Virtually all discussions of the problematic character of youth and society in twentieth-century Germany begin with the middle class Wandervogel and end with the Hitler Youth. In this revisionist study Derek S. Linton argues that youth emerged as an important social problem around 1900 without any reference to the Wandervogel. Instead, fears of socialism, urban disorder, mass culture, and youthful independence prompted liberal social reformers to constitute young workers as a social problem. Linton traces the 'natural history' of this social problem from recognition to institutional reform. He especially explores such institutions as mandatory evening vocational schools and adult sponsored youth clubs designed to integrate young workers into Wilhelmine society. Based on his analysis of youth reform, Linton ends by discussing some of the debates between historians over the reformability of Imperial Germany and relations between the Empire and the Nazi regime.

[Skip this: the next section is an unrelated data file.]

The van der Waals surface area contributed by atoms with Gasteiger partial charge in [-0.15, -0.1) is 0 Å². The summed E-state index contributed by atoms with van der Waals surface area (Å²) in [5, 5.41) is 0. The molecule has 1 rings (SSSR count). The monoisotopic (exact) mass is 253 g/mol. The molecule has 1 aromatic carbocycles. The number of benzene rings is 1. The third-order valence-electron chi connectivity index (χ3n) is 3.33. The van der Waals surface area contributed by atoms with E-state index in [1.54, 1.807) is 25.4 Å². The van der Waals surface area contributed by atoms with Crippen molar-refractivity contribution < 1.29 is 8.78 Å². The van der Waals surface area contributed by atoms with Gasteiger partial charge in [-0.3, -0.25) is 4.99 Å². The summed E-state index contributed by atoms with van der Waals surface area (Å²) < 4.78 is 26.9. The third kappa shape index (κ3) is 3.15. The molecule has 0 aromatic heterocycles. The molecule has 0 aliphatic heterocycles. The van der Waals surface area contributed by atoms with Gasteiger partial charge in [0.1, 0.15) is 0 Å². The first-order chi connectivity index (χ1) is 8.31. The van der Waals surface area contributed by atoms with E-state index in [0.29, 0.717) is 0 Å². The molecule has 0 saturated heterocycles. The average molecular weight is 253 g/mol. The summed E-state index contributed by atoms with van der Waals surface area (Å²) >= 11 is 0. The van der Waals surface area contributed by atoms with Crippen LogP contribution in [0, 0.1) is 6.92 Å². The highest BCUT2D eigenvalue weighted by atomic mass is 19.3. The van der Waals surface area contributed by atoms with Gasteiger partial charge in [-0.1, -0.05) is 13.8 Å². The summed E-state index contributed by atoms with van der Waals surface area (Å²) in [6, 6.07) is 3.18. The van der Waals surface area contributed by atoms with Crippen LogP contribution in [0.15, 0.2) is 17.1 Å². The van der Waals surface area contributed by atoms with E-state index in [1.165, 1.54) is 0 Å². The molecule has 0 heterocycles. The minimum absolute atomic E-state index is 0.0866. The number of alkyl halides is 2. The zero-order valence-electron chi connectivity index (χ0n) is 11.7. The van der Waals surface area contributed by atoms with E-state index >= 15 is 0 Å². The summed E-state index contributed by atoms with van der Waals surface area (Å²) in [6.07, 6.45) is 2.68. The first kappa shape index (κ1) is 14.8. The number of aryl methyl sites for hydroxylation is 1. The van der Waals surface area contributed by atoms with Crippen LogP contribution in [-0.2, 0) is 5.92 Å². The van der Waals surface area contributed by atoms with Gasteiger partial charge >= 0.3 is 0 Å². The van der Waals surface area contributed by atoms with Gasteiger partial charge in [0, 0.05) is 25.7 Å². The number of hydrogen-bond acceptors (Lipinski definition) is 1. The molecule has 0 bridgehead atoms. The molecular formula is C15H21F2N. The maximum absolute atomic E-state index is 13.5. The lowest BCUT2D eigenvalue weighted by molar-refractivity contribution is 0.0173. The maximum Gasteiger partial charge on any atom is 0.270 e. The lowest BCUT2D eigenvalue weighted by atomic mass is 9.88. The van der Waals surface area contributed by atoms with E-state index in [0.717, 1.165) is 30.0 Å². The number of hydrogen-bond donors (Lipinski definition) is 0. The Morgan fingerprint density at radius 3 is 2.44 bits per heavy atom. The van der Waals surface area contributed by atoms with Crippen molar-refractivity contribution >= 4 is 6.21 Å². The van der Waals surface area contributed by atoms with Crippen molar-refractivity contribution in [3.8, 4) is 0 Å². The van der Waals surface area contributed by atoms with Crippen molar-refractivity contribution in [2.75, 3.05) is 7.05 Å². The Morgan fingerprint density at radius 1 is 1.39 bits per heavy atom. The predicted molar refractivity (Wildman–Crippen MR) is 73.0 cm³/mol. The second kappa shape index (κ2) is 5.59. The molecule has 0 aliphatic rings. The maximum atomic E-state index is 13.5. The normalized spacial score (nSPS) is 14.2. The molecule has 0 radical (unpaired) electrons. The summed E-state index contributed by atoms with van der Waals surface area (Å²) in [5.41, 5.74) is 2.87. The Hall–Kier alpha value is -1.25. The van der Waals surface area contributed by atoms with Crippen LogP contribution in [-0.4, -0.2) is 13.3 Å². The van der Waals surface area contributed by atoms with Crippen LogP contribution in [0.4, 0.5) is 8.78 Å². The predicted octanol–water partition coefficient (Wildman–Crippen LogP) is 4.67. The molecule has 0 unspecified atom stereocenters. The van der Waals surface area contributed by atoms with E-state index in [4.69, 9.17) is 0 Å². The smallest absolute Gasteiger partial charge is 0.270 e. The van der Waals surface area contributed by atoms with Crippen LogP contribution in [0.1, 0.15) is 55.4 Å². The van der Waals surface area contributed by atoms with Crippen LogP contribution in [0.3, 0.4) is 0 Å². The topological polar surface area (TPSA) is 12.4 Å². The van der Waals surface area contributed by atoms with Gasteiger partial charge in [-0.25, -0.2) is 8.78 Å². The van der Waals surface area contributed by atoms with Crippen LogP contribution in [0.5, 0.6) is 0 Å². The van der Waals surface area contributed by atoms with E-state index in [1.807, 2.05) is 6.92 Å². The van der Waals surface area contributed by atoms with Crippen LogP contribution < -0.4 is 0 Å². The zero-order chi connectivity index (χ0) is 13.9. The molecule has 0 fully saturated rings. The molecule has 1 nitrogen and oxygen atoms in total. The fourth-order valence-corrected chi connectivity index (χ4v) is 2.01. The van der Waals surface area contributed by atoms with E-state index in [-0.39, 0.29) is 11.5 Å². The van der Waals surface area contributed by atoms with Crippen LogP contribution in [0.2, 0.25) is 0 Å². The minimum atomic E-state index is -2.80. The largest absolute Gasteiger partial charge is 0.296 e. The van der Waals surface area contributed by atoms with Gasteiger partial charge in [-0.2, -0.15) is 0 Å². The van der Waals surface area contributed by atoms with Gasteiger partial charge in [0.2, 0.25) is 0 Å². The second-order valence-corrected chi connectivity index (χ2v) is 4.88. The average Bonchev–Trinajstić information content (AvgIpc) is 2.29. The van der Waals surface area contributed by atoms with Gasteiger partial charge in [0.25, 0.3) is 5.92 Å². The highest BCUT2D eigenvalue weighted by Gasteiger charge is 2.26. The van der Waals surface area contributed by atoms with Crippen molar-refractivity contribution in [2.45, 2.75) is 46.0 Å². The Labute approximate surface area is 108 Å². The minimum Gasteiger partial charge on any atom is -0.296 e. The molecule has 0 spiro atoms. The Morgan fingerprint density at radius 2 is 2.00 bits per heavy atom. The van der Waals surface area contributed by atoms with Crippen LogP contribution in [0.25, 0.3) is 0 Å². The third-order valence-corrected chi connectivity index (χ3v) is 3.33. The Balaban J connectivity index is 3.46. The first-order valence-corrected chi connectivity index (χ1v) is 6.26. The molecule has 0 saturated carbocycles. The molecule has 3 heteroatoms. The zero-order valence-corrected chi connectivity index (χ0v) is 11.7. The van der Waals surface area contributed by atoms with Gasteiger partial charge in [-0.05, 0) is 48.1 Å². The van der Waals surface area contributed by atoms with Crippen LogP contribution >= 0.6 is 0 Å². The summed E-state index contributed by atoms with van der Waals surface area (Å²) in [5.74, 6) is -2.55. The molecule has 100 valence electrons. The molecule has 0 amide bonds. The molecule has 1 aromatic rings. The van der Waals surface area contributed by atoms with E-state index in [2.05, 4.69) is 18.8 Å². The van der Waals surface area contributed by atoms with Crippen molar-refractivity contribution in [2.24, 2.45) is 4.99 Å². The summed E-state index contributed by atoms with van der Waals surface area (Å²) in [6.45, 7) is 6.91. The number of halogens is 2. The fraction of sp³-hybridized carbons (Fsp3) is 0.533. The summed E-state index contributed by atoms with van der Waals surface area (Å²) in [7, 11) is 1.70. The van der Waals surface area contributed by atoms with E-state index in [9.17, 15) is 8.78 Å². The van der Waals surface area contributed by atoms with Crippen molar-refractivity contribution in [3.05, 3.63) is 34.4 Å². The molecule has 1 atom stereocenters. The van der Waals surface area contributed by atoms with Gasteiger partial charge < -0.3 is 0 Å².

"...in rescuing the youth savers from obscurity, Derek Linton has served notice of a powerful and welcome new presence in the German historical community." Central European History "This well written, solidly researched study focuses on the experience of the industrial continuation schools, the Protestant, Catholic and Socialist youth clubs, and the militarization of 'youth salvation' efforts that occured after the state's Youth Cultivation Decree and the founding of the Young German League in 1911." American Historical Review "...a thoroughly researched and well-written reconstruction of the origins, evolution, and consequences of a multisided campaign to save young workers that began in late nineteenth-century Germany." Donna Harsch, History of Education Quarterly "Tightly organized and well argued, Linton's monograph is highly successful in filling the gap in our understanding of the perceived 'youth problem' in the Kaiserreich (as opposed to the now better-studied Weimar era)...This is an excellent and highly useful study." Belinda Davis, Journal of Modern History